Britain’s Mysterious Trademan’s Son
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“Play this tune as if you’ve never heard it before.” Those are the words of Britain’s, and perhaps the world’s, greatest classical romantic composer, Edward Elgar, who intended to bring out the best in those who performed his music. Germans had referred to Britain as “Das Land Ohne Musik” (the Land Without Music) until Elgar came along. Down-to-earth, yet emotional, open, and secretive at the same time, this tradesman’s son-turned-knight of the realm proved to be an enigma. His ambivalent character was captured in his music, which lives on 88 years after his death on February 23, 1934.
Elgar was born in 1857 in a small English village to a provincial businessman and his wife. Despite his humble origins, he had great ambitions, deciding early on that he wanted to be more than a talented local musician. He took up any music-related job he could find, starting off as a conductor, bassoon player, and teacher. Having had no solid musical education, he was instead inspired by classical music bigshots Antonín Dvořák, Richard Wagner, and Robert Schumann. His music, a publication of violin pieces, was seen in print for the first time in 1885, but it wasn’t until years later that Elgar rose to historical fame with the 1899 premiere of the musical mystery “Enigma Variations,” a collection of brooding, melancholic, and sometimes humorous movements based on a theme that fluctuates between G major and G minor. His immediate success with the lively, cheerful “Cockaigne Overture,” a musical portrait of Edwardian London, and the upbeat, triumphant “Pomp and Circumstance Marches” at the turn of the century further cemented his status as a renowned artist, and the public took to his patriotic tunes with such fervor that his work almost became the second national anthem.
Following his big break, Elgar rapidly gained acclaim and new friends, including fellow composers Gabriel Fauré and Richard Strauss, who had considerable influence on the classical music world as well. Elgar became Sir Edward Elgar, moved to a larger house, accepted invitations to dine with nobility, and traveled to the United States to receive a doctorate from Yale University. Upon his return to England with much fanfare, he did not neglect to bare his head in greeting to his father, who, in his frail state of health, could only observe the celebration from his bedroom window.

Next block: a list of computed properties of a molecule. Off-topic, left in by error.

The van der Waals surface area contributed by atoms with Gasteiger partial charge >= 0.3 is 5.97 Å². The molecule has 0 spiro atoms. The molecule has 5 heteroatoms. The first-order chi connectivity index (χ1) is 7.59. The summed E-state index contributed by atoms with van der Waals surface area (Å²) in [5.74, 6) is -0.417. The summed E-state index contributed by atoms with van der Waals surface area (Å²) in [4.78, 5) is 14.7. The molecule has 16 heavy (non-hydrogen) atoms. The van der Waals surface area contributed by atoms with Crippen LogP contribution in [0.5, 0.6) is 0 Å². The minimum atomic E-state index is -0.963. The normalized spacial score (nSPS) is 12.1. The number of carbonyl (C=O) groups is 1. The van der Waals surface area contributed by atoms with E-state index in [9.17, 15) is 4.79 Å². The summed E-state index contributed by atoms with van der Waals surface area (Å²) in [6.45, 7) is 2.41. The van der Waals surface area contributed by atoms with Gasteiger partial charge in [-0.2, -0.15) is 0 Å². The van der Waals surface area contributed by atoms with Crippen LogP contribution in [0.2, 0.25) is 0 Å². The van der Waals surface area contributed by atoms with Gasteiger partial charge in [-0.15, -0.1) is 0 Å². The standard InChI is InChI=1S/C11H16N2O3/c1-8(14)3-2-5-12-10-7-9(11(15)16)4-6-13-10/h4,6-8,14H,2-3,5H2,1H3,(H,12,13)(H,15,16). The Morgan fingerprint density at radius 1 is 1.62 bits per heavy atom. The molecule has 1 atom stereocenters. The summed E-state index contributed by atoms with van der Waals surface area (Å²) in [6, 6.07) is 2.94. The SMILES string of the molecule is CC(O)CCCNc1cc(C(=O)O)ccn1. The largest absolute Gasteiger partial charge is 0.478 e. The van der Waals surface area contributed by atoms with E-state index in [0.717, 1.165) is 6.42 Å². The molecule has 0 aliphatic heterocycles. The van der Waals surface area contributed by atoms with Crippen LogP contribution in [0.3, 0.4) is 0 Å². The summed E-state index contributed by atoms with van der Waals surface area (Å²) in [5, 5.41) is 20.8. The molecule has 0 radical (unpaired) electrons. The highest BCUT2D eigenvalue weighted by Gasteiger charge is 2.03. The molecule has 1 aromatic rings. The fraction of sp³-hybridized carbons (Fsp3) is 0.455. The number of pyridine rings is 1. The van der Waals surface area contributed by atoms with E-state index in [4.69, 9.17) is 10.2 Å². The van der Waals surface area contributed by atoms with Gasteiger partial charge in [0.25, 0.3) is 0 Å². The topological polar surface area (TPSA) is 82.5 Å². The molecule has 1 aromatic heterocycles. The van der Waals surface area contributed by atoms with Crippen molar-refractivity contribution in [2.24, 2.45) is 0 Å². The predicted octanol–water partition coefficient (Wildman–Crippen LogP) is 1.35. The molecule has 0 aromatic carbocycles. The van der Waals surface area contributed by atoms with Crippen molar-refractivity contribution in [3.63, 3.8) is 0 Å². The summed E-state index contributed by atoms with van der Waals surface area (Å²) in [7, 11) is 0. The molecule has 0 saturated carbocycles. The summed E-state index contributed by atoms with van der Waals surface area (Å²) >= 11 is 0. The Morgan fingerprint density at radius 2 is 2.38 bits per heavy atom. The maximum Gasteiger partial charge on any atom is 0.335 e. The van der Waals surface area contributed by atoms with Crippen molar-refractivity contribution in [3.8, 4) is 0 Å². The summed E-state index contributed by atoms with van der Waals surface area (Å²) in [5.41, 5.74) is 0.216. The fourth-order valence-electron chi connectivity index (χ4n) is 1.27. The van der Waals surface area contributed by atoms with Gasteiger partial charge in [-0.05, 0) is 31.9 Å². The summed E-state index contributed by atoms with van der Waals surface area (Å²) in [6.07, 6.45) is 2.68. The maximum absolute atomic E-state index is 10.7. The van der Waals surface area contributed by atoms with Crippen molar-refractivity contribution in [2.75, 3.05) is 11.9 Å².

Elgar’s formidable mustache gave him a macho image, but under the surface, he was a tremendously humble character. He was never quite able to shake off his rural origins and dressed like an English country gentleman no matter which social circle he was in. Given his exceptionally British appearance, it is easy to assume that his music exhibits British character as well, but when listening closer, there is far more emotion than in the standard British music of the same time: the drama is equally as intense as Italian Puccini, and the harmonies are just as striking and unconventional as German Strauss. In fact, irony could be considered the greatest characteristic of Elgar’s music. There is always an inside and an outside world, when the chords move with such rhythmic vigor that they should be triumphant, but they are instead ominous and menacing. His music does a fantastic job of covering up the melancholy and disquiet with loud swagger.
Elgar is most famous for his 1908 “First Symphony,” which was played at least 100 times all over the world within a year of its premiere, and his Cello Concerto in E minor, Op. 85, which was essentially his swan song, since he lost his major inspiration after the death of his wife and did not compose any more major works. It is unfortunate that lack of rehearsal time made the first performance of the concerto a lamentable disaster. Now, the masterpiece is a staple of any young cellist’s repertoire and has continued to be performed by acclaimed virtuosos, such as British cellist Jacqueline du Pré, who produced the most well-known recording of the piece in 1982.
Nowadays, teenagers top the charts, but Elgar was 42 years old when he became a household name. It is fitting that he emerged from the shadows with an orchestral work titled “Enigma Variations,” as he was a greater puzzle than his music. From the moment he was born, he was never able to completely fit in with the musical world he composed for. His music reflects the ambiguity of his identity and a sense of separation and isolation. By expressing more emotions than was common in British music at the time, he broke countless barriers. He brought “Das Land Ohne Musik” to life, and his unique style can be heard in the works of acclaimed composers Benjamin Britten, John Williams, and Malcolm Arnold, who have all contributed to the modern-day classical music scene. His melodies continue to resonate in classical music halls around the world, and they will continue to mystify anyone who listens.